Members of the Transit Riders Union (TRU) rallied in City Hall Park outside the King County Courthouse on Tuesday, getting a lot of love from people sitting and catching some of the last rays of Seattle’s mild summer.
“What do we want? Bus tickets! When do we want them? Now!” they chanted.
Union members took to the bullhorn to explain how the public transit system facilitated their lives, and what that reliance means when regular fares start at $2.50 and even orca Lift cards — subsidized for low-income riders — are out of reach.
Jesse Smith and his dog, Zena, walked up just as the group began the trek up the steep incline of Jefferson Street to King County Executive Dow Constantine’s office to deliver their demands: a reduction in the cost that social service providers pay for bus tickets for their clients and a $5 monthly bus pass for very-low income and homeless people.
“It would free up so much,” Smith said.
Smith and Zena have been in town a couple of weeks. He’s got vision problems and has already experienced loss since arriving in Seattle, namely the vest that Zena usually wears.
“It has been a challenge and a half to get around this town,” Smith said, going on to wonder if freeing up the money that people spend on the buses wouldn’t lower other costs on other county services as well.
Transit Riders Union members delivered more than 400 signatures gathered over the course of the past two weeks to Constantine’s office and then marched back down to the area by the courthouse to do the same at the King County Council offices.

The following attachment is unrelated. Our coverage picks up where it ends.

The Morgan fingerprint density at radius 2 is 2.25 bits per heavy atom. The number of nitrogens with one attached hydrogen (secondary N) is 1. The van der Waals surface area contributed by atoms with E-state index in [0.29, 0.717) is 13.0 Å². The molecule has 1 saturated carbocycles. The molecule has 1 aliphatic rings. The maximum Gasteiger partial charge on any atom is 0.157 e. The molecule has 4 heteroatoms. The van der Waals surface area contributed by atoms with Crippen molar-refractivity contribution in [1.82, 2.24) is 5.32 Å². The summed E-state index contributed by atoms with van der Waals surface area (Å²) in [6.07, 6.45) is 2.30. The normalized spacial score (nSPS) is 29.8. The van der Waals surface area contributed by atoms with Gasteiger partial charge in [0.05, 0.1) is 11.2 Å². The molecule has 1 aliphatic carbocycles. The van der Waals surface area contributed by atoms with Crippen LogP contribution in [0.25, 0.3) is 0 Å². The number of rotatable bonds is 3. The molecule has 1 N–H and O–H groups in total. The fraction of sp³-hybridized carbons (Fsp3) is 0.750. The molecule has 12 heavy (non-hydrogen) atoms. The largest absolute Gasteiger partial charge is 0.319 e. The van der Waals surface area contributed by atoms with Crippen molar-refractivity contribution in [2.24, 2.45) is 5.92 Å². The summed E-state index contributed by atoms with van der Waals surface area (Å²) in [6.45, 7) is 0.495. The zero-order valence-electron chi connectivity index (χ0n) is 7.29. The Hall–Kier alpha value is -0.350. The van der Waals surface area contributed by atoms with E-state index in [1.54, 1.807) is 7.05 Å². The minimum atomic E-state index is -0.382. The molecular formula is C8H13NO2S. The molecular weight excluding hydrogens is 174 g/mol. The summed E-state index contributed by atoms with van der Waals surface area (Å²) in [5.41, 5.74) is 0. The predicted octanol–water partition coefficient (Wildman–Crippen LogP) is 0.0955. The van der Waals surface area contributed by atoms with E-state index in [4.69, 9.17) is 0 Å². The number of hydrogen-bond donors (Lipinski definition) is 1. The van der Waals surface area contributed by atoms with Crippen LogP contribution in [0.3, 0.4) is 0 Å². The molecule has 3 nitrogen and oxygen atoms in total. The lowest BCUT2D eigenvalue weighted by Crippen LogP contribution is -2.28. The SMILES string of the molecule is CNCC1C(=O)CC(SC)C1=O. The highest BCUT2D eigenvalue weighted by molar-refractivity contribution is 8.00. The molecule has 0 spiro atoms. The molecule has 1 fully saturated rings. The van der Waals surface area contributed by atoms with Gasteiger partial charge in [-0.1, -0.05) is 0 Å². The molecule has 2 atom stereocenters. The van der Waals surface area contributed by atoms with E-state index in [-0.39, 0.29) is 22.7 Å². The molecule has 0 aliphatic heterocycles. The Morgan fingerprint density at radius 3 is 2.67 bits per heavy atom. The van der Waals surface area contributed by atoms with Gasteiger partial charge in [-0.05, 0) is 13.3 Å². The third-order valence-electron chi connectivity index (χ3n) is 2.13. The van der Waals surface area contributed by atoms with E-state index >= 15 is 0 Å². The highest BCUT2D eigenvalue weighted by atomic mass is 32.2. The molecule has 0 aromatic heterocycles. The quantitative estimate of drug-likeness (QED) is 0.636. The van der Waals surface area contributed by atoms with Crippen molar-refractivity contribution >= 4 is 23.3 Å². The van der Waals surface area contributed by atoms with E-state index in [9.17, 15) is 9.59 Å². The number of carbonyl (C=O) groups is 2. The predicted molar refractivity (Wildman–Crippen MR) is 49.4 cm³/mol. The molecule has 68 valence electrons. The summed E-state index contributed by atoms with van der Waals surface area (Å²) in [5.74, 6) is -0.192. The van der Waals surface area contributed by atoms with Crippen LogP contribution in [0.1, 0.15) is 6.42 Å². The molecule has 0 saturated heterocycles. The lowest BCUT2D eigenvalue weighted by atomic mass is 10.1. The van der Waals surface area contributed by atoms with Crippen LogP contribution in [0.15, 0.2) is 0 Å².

The action comes off the back of a win just the day before when the King County Council agreed to put more money behind the Human Services Reduced Fare Ticket Program run by Metro. The county budgeted $2.55 million and will now spend $3.2 million.
That has the effect of bumping up the total number of tickets available to service agencies, which can then purchase them for 20 percent of their face value. tru has been organizing to lower the cost to 10 percent, arguing that if the alternative is a bus trip that a person would otherwise forgo, the program would still be a boon to Metro.
“The marginal cost of another person on a half-full bus is extremely low,” said Katie Wilson, co-founder of Transit Riders Union.
As for the $5 bus pass, the idea isn’t as revolutionary as it sounds. Transit Riders Union member John Yost told a transit summit in July that in the late 1990s, he was able to buy a monthly bus pass in King County for $5 that could be re-upped at a local drug store.
There’s more recent precedent as well. In 2017, the Canadian city of Calgary will debut bus passes priced on a sliding scale based on income, with the lowest income members paying just $5.15 per month.
The “If they can do it, why can’t we?” sentiment was shared by many people who attended the rally.
The Transit Riders Union has had a number of successes around transit for youth and low-income people this year.
They successfully lobbied the county to create a joint ticket that combined bus passes with a light-rail pass for service agencies when it became clear that Metro tickets would not transfer to the Sound Transit light-rail system.
The union also worked with students at Rainier Beach High School to get ORCA cards, the rechargeable transit passes that work on most public transportation in the county, for students who live two miles from their home school.
Scott Myers, lead organizer of the Transit Riders Union, said that the organization builds its tactics and principles from the labor organizing movements of the 20th century.
“Yes, we want more bus tickets, but more than that we’re fighting for the principle that human beings are more important than money, and that if we don’t have money, we’re not disposable,” Myers said.